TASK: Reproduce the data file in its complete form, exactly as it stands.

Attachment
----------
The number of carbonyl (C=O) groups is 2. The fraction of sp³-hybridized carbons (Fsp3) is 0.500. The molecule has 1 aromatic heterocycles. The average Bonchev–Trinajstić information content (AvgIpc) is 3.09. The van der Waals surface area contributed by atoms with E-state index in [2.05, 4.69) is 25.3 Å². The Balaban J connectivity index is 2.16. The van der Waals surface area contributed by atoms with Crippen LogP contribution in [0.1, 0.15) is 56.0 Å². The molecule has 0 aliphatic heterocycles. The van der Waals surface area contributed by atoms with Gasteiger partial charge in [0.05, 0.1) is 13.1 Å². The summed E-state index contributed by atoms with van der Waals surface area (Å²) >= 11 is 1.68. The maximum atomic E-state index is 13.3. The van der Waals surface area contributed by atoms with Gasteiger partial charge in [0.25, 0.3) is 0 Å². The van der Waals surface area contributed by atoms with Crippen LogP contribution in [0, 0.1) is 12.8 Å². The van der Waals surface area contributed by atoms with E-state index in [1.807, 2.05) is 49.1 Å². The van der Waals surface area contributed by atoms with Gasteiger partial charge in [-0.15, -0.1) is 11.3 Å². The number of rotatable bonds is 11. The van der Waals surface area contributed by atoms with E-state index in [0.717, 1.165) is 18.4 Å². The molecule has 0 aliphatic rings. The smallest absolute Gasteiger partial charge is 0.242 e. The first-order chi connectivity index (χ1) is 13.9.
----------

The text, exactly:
The number of carbonyl (C=O) groups is 2. The fraction of sp³-hybridized carbons (Fsp3) is 0.500. The molecule has 1 aromatic heterocycles. The average Bonchev–Trinajstić information content (AvgIpc) is 3.09. The van der Waals surface area contributed by atoms with E-state index in [2.05, 4.69) is 25.3 Å². The Balaban J connectivity index is 2.16. The van der Waals surface area contributed by atoms with Crippen LogP contribution in [0.1, 0.15) is 56.0 Å². The molecule has 0 aliphatic heterocycles. The van der Waals surface area contributed by atoms with Gasteiger partial charge in [0.05, 0.1) is 13.1 Å². The summed E-state index contributed by atoms with van der Waals surface area (Å²) >= 11 is 1.68. The maximum atomic E-state index is 13.3. The van der Waals surface area contributed by atoms with Gasteiger partial charge in [0.25, 0.3) is 0 Å². The van der Waals surface area contributed by atoms with Crippen LogP contribution in [0, 0.1) is 12.8 Å². The van der Waals surface area contributed by atoms with E-state index in [1.807, 2.05) is 49.1 Å². The van der Waals surface area contributed by atoms with Gasteiger partial charge in [-0.15, -0.1) is 11.3 Å². The number of rotatable bonds is 11. The van der Waals surface area contributed by atoms with E-state index in [0.717, 1.165) is 18.4 Å². The molecule has 0 aliphatic rings. The smallest absolute Gasteiger partial charge is 0.242 e. The first-order chi connectivity index (χ1) is 13.9.